Medical treatment and the chain of causation
In most cases in criminal law where medical treatment is given to the victim of an attack, that medical treatment will not break the chain of causation if the victim dies. In other words, the original attacker remains liable for the death of the victim, even if the treatment was poor and contributed to, or even caused, the death.
Case example: R v Smith (1959)
The defendant stabbed the victim in a fight in army barracks. The victim was carried to the army medical station but was dropped twice on the way and at the station was given inappropriate treatment which aggravated the wound and contributed to his death. The court held that the defendant was guilty of murder as the original injury was still a ‘substantial and operating cause’.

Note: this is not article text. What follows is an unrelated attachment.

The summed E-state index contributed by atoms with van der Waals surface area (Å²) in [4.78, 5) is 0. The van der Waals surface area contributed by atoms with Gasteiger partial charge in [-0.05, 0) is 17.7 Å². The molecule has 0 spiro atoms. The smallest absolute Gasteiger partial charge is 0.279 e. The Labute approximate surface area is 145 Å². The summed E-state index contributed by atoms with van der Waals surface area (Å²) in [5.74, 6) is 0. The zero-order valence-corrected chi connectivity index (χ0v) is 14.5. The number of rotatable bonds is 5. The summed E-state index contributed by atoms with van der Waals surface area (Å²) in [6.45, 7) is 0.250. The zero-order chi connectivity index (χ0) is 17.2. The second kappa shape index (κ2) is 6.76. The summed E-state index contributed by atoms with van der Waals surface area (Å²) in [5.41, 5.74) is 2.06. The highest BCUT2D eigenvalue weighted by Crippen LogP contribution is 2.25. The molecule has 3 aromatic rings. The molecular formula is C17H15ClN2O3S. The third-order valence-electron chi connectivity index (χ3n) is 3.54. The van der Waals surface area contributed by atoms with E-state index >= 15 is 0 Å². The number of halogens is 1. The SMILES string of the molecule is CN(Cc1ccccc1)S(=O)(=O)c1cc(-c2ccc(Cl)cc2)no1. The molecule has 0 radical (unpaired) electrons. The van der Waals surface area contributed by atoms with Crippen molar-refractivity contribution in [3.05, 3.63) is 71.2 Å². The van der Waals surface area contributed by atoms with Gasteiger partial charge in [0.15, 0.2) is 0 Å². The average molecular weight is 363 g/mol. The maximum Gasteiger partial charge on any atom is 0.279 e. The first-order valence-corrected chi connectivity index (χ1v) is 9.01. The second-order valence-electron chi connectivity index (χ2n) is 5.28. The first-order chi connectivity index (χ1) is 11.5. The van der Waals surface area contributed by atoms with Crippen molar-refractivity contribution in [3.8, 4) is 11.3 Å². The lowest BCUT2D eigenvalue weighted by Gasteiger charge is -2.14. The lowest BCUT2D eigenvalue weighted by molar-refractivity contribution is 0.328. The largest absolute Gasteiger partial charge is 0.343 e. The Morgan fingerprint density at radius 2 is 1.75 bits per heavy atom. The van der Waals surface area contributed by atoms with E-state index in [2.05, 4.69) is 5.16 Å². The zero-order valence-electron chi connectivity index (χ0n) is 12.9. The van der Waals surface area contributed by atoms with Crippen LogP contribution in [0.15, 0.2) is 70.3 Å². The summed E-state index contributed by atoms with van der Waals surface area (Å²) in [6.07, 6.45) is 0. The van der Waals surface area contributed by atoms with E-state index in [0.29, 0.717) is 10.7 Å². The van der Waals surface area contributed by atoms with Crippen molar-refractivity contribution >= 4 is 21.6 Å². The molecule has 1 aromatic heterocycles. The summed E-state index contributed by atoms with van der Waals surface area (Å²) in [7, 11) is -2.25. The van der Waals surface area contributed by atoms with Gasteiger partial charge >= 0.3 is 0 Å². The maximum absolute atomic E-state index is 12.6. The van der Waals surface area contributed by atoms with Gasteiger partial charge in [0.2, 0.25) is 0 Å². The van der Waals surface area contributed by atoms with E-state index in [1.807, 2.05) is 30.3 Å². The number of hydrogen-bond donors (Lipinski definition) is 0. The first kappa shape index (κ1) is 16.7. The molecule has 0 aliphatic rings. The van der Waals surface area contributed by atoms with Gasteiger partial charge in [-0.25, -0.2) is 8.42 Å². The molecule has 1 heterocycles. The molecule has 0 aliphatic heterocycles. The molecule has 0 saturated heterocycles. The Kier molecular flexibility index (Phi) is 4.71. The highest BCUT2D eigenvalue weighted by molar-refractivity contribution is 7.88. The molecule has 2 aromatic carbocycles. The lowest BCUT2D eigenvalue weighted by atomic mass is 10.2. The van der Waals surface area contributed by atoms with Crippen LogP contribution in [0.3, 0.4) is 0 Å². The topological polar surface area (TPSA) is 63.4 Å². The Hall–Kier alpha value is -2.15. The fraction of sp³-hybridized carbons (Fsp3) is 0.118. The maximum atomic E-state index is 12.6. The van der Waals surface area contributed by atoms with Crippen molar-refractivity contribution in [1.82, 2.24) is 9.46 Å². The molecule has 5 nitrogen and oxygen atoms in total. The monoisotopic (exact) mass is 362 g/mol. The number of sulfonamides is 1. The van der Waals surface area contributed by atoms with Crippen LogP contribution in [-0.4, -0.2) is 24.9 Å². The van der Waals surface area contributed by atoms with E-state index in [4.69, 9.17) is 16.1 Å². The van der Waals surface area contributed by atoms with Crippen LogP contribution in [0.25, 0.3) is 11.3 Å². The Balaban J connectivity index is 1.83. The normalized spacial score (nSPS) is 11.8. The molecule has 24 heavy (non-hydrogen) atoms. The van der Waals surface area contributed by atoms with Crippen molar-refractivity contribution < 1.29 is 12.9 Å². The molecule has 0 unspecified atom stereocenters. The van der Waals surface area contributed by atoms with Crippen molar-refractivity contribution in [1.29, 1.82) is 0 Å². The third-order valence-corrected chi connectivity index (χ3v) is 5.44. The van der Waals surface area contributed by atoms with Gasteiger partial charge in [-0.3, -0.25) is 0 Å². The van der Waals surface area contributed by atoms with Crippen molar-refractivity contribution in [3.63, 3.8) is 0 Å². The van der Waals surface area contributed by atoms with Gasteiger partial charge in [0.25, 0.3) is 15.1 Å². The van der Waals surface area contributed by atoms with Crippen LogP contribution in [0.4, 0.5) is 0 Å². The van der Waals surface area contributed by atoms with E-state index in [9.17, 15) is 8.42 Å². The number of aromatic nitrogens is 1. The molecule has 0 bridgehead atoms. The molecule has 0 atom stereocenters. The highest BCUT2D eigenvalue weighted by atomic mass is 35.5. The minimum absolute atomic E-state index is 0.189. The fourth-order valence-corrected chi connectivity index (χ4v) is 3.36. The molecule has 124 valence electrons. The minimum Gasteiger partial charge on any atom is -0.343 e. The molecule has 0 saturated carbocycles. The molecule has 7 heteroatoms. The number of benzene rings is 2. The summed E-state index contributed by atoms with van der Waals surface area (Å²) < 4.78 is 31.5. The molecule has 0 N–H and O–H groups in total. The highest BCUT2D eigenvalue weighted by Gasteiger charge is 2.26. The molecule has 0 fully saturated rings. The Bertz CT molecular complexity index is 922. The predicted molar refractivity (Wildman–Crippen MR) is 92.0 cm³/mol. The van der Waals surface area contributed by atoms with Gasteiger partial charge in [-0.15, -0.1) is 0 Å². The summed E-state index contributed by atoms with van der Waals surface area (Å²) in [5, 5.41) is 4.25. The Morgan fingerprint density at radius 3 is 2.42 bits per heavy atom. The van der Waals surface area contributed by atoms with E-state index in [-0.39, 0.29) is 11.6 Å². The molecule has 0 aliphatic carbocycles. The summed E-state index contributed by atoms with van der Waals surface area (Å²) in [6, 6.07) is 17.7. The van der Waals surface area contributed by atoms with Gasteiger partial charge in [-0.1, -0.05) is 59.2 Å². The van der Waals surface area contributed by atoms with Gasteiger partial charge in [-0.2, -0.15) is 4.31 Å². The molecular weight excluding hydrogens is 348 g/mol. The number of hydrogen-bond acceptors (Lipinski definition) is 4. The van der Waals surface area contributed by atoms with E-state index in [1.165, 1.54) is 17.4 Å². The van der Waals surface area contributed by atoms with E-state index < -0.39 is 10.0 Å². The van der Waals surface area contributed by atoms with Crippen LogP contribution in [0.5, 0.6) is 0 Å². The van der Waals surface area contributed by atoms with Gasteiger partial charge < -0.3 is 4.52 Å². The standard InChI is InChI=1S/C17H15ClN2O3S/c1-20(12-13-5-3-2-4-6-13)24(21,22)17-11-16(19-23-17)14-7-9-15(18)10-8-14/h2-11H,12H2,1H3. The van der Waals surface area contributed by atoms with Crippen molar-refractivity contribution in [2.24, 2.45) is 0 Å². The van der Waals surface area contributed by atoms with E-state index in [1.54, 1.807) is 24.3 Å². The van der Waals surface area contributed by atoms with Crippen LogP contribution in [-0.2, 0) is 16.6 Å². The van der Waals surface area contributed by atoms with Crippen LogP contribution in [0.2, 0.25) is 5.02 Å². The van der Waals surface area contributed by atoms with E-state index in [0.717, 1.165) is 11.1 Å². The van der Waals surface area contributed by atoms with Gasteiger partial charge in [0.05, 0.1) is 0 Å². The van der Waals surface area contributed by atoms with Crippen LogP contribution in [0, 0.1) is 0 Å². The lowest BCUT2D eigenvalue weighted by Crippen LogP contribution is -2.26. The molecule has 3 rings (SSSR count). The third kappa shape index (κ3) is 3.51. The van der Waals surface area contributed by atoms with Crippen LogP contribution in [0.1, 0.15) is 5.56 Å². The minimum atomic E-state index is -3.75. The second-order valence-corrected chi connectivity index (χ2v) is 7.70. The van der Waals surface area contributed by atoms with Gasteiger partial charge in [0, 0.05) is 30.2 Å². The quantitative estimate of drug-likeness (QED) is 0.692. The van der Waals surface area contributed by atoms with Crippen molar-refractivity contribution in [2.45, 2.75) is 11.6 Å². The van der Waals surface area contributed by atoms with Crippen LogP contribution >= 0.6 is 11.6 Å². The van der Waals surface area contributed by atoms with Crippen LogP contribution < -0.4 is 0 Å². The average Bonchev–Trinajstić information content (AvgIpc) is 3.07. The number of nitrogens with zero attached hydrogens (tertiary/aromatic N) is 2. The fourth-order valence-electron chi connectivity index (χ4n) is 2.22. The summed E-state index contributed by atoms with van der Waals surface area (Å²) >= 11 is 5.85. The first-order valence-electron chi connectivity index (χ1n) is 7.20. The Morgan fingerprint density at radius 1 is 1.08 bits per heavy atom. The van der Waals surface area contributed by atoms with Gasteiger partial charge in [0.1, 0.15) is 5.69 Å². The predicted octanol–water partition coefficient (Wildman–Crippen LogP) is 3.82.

In R v Cheshire (1991) the court said that even if treatment was negligent, that would not normally absolve the original attacker of liability for the death. The attacker would only be absolved if the negligent medical treatment was independent of the attacker’s acts and potent in causing death (see case example overleaf).
Case example: R v Jordan (1956)
The victim had been stabbed but was recovering well with the wounds mainly healed when he was given an overdose of a drug to which it was known that he was allergic. He died as a result of the drug. The defendant who had stabbed the victim was held not to be guilty of his murder. The hospital treatment had broken the chain of causation.